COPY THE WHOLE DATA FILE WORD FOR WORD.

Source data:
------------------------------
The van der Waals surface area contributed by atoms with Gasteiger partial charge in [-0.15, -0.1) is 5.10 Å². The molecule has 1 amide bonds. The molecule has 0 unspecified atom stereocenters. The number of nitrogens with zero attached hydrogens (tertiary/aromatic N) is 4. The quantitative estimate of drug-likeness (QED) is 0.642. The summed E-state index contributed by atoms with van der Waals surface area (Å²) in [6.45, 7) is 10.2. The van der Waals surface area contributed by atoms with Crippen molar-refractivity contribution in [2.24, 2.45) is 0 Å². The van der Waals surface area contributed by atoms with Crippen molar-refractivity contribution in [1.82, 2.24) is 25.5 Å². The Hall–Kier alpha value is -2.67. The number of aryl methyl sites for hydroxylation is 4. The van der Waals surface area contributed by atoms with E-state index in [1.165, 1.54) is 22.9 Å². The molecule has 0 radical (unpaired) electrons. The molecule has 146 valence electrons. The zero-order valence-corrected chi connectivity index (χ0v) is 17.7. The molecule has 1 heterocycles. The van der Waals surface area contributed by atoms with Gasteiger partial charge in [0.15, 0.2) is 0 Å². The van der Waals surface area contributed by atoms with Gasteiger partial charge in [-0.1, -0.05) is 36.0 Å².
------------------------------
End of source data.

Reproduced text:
The van der Waals surface area contributed by atoms with Gasteiger partial charge in [-0.15, -0.1) is 5.10 Å². The molecule has 1 amide bonds. The molecule has 0 unspecified atom stereocenters. The number of nitrogens with zero attached hydrogens (tertiary/aromatic N) is 4. The quantitative estimate of drug-likeness (QED) is 0.642. The summed E-state index contributed by atoms with van der Waals surface area (Å²) in [6.45, 7) is 10.2. The van der Waals surface area contributed by atoms with Crippen molar-refractivity contribution in [2.24, 2.45) is 0 Å². The van der Waals surface area contributed by atoms with Crippen molar-refractivity contribution in [1.82, 2.24) is 25.5 Å². The Hall–Kier alpha value is -2.67. The number of aryl methyl sites for hydroxylation is 4. The van der Waals surface area contributed by atoms with E-state index in [1.165, 1.54) is 22.9 Å². The molecule has 0 radical (unpaired) electrons. The molecule has 146 valence electrons. The zero-order valence-corrected chi connectivity index (χ0v) is 17.7. The molecule has 1 heterocycles. The van der Waals surface area contributed by atoms with Gasteiger partial charge in [0.15, 0.2) is 0 Å². The van der Waals surface area contributed by atoms with Gasteiger partial charge in [-0.1, -0.05) is 36.0 Å².